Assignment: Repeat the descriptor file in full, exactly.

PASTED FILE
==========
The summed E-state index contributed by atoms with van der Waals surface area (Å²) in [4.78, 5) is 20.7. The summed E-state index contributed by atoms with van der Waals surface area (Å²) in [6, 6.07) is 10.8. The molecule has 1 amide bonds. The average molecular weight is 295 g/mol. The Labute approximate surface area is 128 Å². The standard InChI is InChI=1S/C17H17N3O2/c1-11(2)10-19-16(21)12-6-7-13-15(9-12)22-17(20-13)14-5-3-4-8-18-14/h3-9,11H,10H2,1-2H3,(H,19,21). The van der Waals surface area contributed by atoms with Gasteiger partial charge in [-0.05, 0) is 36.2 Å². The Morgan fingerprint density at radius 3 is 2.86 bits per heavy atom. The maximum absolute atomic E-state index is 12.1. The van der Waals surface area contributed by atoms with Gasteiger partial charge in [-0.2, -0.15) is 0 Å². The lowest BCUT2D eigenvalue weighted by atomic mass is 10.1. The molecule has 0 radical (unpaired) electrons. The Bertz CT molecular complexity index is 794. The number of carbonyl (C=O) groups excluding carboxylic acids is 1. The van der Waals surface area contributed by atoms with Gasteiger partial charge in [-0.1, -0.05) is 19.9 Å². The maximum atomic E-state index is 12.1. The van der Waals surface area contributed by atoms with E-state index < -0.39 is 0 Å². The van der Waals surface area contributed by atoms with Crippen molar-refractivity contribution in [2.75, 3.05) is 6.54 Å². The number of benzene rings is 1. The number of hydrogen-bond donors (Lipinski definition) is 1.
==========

The summed E-state index contributed by atoms with van der Waals surface area (Å²) in [4.78, 5) is 20.7. The summed E-state index contributed by atoms with van der Waals surface area (Å²) in [6, 6.07) is 10.8. The molecule has 1 amide bonds. The average molecular weight is 295 g/mol. The Labute approximate surface area is 128 Å². The standard InChI is InChI=1S/C17H17N3O2/c1-11(2)10-19-16(21)12-6-7-13-15(9-12)22-17(20-13)14-5-3-4-8-18-14/h3-9,11H,10H2,1-2H3,(H,19,21). The van der Waals surface area contributed by atoms with Gasteiger partial charge in [-0.05, 0) is 36.2 Å². The Morgan fingerprint density at radius 3 is 2.86 bits per heavy atom. The maximum absolute atomic E-state index is 12.1. The van der Waals surface area contributed by atoms with Gasteiger partial charge in [-0.2, -0.15) is 0 Å². The lowest BCUT2D eigenvalue weighted by atomic mass is 10.1. The molecule has 0 radical (unpaired) electrons. The Bertz CT molecular complexity index is 794. The number of carbonyl (C=O) groups excluding carboxylic acids is 1. The van der Waals surface area contributed by atoms with Gasteiger partial charge in [-0.1, -0.05) is 19.9 Å². The maximum atomic E-state index is 12.1. The van der Waals surface area contributed by atoms with E-state index < -0.39 is 0 Å². The van der Waals surface area contributed by atoms with Crippen molar-refractivity contribution in [2.75, 3.05) is 6.54 Å². The number of benzene rings is 1. The number of hydrogen-bond donors (Lipinski definition) is 1.